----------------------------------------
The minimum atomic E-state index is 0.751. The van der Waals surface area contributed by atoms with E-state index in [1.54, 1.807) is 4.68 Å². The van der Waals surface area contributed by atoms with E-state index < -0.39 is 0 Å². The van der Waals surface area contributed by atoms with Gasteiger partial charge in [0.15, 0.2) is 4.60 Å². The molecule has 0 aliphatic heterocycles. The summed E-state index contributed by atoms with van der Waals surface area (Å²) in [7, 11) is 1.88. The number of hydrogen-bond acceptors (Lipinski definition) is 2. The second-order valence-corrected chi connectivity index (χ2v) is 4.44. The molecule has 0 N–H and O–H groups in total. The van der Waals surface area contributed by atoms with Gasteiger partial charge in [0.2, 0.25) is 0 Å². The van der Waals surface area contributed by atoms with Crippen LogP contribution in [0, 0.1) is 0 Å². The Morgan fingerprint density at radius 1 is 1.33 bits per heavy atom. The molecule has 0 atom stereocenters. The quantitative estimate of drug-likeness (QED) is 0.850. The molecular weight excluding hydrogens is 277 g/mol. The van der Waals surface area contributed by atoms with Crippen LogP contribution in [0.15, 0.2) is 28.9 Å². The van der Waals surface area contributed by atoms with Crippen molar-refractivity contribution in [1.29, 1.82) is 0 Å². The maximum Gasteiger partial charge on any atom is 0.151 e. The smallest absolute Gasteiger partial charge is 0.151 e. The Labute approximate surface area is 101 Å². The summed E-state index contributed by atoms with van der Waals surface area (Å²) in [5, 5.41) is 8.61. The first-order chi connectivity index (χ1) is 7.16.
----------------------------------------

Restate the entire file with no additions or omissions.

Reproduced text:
The minimum atomic E-state index is 0.751. The van der Waals surface area contributed by atoms with E-state index in [1.54, 1.807) is 4.68 Å². The van der Waals surface area contributed by atoms with E-state index < -0.39 is 0 Å². The van der Waals surface area contributed by atoms with Gasteiger partial charge in [0.15, 0.2) is 4.60 Å². The molecule has 0 aliphatic heterocycles. The summed E-state index contributed by atoms with van der Waals surface area (Å²) in [7, 11) is 1.88. The number of hydrogen-bond acceptors (Lipinski definition) is 2. The second-order valence-corrected chi connectivity index (χ2v) is 4.44. The molecule has 0 N–H and O–H groups in total. The van der Waals surface area contributed by atoms with Gasteiger partial charge in [0.2, 0.25) is 0 Å². The van der Waals surface area contributed by atoms with Crippen LogP contribution in [0, 0.1) is 0 Å². The Morgan fingerprint density at radius 1 is 1.33 bits per heavy atom. The molecule has 0 atom stereocenters. The quantitative estimate of drug-likeness (QED) is 0.850. The molecular weight excluding hydrogens is 277 g/mol. The van der Waals surface area contributed by atoms with Crippen LogP contribution in [0.15, 0.2) is 28.9 Å². The van der Waals surface area contributed by atoms with Crippen molar-refractivity contribution in [1.29, 1.82) is 0 Å². The maximum Gasteiger partial charge on any atom is 0.151 e. The smallest absolute Gasteiger partial charge is 0.151 e. The Labute approximate surface area is 101 Å². The summed E-state index contributed by atoms with van der Waals surface area (Å²) in [5, 5.41) is 8.61. The first-order chi connectivity index (χ1) is 7.16.